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Hispanic Heritage Month events continue throughout October at UTSA

Hispanic Heritage Month events continue throughout October at UTSA


OCTOBER 11, 2021 — Starting this week, The University of Texas at San Antonio will host its final series of events for Hispanic Heritage Month. UTSA’s events have been mirroring the national theme and following the university’s theme of “Esperanza: A Celebration of Our Heritage and Bold Future,” focusing on hope and heritage throughout the month.

Since its inception, UTSA has embraced its Hispanic serving identity. Washington, D.C.-based Excelencia in Education, an organization geared toward accelerating Latino student success in higher education, ranked UTSA third out of the top five institutions in Texas for awarding bachelor’s degrees to Latino students.

Last year, Excelencia awarded UTSA the prestigious Seal of Excelencia, a comprehensive certification recognizing the university’s commitment and ability to accelerate Latino student success.

The following events will round out the university's Hispanic Heritage Month celebration:

Monday, October 11

Las Mujeres de La Raza Unida
6:30 p.m., Buena Vista Theater, Downtown Campus

This panel discussion will feature three women from the Raza Unida Party, an organization instrumental in bringing political change to Texas and the United States. The event will include a discussion on the Chicano rights movements of the 1960s and ’70s and the women of those movements who were often overlooked.

Wednesday, October 13

UTSA Racial Justice Book Club
2 to 3 p.m., virtual event

The club is reading two books this year. It started in September with the autobiography I, Rigoberta Menchú. The October book is Cemetery Boys by Aiden Thomas. Students who join the UTSA Racial Justice Book Club are eligible to receive the books for free.

Documentary Screening: “Truly Texas Mexican
6 to 9 p.m., Buena Vista Theater, Downtown Campus

The documentary “Truly Texas Mexican” follows the issues of social justice through the experience of food and culture from ancient to modern days. Adán Medrano, the film’s executive producer and author of Truly Texas Mexican: A Native Culinary Heritage In Recipes, will join guest panelists for a Q&A session after the screening. A welcome reception and book signing will precede the film. The event is open to the community and parking is available at the Cattleman's Square, across from Buena Vista Theater and Pico De Gallo.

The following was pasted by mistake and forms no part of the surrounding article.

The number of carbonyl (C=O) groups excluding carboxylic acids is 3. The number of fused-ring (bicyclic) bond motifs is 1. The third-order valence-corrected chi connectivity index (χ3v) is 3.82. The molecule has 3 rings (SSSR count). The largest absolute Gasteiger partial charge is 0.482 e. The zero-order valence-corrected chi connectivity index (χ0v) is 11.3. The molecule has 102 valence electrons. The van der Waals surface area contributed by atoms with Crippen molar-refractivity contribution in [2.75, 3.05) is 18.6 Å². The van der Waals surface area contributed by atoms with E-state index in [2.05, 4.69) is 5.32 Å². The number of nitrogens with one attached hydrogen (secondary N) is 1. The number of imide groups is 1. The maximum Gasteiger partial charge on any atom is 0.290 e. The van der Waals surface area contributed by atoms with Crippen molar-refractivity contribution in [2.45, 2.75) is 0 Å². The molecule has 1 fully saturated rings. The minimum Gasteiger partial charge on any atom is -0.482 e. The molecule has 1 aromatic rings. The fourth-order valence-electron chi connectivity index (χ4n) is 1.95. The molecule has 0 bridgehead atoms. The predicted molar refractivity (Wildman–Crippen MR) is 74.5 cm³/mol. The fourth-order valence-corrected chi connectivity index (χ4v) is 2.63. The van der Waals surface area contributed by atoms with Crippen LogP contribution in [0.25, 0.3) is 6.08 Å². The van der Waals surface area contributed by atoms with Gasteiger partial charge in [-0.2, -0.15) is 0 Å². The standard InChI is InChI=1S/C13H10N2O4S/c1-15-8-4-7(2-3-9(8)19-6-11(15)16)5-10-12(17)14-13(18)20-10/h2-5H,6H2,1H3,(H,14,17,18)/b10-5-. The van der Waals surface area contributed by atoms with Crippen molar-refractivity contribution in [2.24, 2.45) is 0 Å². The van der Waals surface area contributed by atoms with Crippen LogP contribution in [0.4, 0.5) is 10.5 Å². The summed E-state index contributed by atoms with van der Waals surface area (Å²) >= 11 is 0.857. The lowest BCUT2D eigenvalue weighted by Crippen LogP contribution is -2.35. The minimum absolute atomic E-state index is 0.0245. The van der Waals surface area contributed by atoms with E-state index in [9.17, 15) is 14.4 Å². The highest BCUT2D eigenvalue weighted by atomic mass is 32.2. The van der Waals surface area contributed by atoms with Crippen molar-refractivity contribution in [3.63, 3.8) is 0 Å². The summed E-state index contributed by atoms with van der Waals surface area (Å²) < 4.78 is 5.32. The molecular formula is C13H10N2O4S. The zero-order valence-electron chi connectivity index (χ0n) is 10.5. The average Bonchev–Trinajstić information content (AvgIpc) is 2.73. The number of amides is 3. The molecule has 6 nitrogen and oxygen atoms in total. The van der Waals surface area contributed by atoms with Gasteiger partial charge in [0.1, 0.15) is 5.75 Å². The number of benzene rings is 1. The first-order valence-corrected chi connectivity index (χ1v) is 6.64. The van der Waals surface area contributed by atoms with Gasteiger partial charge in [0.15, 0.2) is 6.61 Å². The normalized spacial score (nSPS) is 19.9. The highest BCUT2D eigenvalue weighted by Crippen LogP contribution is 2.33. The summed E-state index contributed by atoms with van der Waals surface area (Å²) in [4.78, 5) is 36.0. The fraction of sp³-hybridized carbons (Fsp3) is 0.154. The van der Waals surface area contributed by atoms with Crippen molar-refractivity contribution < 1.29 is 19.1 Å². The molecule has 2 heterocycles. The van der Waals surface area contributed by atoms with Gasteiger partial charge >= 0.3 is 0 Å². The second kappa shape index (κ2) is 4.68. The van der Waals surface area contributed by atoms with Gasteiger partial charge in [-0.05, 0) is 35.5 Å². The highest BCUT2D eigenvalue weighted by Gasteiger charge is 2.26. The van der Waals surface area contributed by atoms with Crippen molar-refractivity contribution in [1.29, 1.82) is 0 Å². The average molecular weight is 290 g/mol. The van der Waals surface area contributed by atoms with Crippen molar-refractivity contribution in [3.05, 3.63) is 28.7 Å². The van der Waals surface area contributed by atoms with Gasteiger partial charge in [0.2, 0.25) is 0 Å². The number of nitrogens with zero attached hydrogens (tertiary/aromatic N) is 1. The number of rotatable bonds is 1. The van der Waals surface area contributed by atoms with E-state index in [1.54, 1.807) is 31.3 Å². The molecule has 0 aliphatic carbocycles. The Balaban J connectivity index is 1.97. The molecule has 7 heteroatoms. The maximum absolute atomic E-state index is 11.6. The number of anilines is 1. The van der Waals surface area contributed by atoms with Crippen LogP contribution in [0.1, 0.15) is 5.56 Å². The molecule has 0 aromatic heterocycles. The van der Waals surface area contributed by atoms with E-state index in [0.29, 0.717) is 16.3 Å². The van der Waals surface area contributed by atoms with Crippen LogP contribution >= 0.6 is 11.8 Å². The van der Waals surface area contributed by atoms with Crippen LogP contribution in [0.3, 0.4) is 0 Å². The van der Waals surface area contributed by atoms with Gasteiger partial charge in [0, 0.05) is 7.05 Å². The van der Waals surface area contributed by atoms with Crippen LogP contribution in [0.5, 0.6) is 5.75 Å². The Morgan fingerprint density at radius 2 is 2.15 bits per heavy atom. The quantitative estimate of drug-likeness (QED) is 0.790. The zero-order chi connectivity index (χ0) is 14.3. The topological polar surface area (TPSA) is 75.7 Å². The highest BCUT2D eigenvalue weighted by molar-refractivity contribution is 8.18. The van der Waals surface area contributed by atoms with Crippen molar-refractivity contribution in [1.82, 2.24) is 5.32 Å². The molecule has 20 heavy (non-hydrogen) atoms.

⇒ Take a look at the full schedule of UTSA’s Hispanic Heritage Month events.

Tuesday, October 26

La narcoliteratura, un género polémico (The narco-literature, a controversial genre)
7 p.m., McKinney Humanities Building (3.01.28), Main Campus (virtual option included)

This final event welcomes Ainhoa Vásquez Mejías, professor and researcher from Universidad Nacional Autónoma de México in Mexico City, to the Main Campus to host a presentation about the influence of drug trafficking on different areas of culture—specifically on literature.

Tala Kseibi

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UTSA’s Mission

The University of Texas at San Antonio is dedicated to the advancement of knowledge through research and discovery, teaching and learning, community engagement and public service. As an institution of access and excellence, UTSA embraces multicultural traditions and serves as a center for intellectual and creative resources as well as a catalyst for socioeconomic development and the commercialization of intellectual property - for Texas, the nation and the world.

UTSA’s Vision

To be a premier public research university, providing access to educational excellence and preparing citizen leaders for the global environment.

UTSA’s Core Values

We encourage an environment of dialogue and discovery, where integrity, excellence, inclusiveness, respect, collaboration and innovation are fostered.

UTSA’S Destinations

UTSA is a proud Hispanic Serving Institution (HSI) as designated by the U.S. Department of Education.

Our Commitment to Inclusivity

The University of Texas at San Antonio, a Hispanic Serving Institution situated in a global city that has been a crossroads of peoples and cultures for centuries, values diversity and inclusion in all aspects of university life. As an institution expressly founded to advance the education of Mexican Americans and other underserved communities, our university is committed to ending generations of discrimination and inequity. UTSA, a premier public research university, fosters academic excellence through a community of dialogue, discovery and innovation that embraces the uniqueness of each voice.